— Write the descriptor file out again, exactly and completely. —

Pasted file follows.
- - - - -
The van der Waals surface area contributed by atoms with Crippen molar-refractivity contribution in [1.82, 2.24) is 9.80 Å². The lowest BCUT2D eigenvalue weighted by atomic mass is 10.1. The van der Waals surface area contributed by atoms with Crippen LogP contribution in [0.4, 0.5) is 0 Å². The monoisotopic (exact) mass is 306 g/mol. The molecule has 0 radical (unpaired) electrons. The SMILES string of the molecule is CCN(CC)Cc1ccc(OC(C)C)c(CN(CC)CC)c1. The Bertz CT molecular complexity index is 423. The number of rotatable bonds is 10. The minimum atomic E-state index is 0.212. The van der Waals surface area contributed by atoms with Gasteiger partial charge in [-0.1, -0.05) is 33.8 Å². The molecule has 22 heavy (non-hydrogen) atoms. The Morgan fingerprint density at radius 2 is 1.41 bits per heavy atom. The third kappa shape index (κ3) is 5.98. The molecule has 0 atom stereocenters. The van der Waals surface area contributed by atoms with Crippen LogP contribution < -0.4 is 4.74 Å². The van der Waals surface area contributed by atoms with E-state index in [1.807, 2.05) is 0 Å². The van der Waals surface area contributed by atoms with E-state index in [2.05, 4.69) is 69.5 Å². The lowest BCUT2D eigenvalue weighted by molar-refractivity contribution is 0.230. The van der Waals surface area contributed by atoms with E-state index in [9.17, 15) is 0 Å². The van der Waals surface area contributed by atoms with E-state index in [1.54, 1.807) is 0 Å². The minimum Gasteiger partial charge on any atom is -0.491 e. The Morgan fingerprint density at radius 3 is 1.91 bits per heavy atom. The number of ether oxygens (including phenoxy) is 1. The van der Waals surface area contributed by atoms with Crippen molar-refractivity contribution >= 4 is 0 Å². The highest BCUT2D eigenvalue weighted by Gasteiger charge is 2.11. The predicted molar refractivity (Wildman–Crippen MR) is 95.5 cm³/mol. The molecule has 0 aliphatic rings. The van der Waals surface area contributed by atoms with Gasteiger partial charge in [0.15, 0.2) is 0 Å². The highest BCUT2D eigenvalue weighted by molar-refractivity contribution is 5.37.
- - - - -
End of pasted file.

The van der Waals surface area contributed by atoms with Crippen molar-refractivity contribution in [1.82, 2.24) is 9.80 Å². The lowest BCUT2D eigenvalue weighted by atomic mass is 10.1. The van der Waals surface area contributed by atoms with Crippen LogP contribution in [0.4, 0.5) is 0 Å². The monoisotopic (exact) mass is 306 g/mol. The molecule has 0 radical (unpaired) electrons. The SMILES string of the molecule is CCN(CC)Cc1ccc(OC(C)C)c(CN(CC)CC)c1. The Bertz CT molecular complexity index is 423. The number of rotatable bonds is 10. The minimum atomic E-state index is 0.212. The van der Waals surface area contributed by atoms with Gasteiger partial charge in [-0.1, -0.05) is 33.8 Å². The molecule has 22 heavy (non-hydrogen) atoms. The Morgan fingerprint density at radius 2 is 1.41 bits per heavy atom. The third kappa shape index (κ3) is 5.98. The molecule has 0 atom stereocenters. The van der Waals surface area contributed by atoms with Crippen LogP contribution < -0.4 is 4.74 Å². The van der Waals surface area contributed by atoms with E-state index in [1.807, 2.05) is 0 Å². The van der Waals surface area contributed by atoms with E-state index in [2.05, 4.69) is 69.5 Å². The lowest BCUT2D eigenvalue weighted by molar-refractivity contribution is 0.230. The van der Waals surface area contributed by atoms with E-state index in [9.17, 15) is 0 Å². The van der Waals surface area contributed by atoms with E-state index in [1.54, 1.807) is 0 Å². The minimum Gasteiger partial charge on any atom is -0.491 e. The Morgan fingerprint density at radius 3 is 1.91 bits per heavy atom. The number of ether oxygens (including phenoxy) is 1. The van der Waals surface area contributed by atoms with Crippen molar-refractivity contribution >= 4 is 0 Å². The highest BCUT2D eigenvalue weighted by Gasteiger charge is 2.11. The predicted molar refractivity (Wildman–Crippen MR) is 95.5 cm³/mol. The molecule has 0 aliphatic rings. The van der Waals surface area contributed by atoms with Gasteiger partial charge in [0.15, 0.2) is 0 Å². The highest BCUT2D eigenvalue weighted by molar-refractivity contribution is 5.37.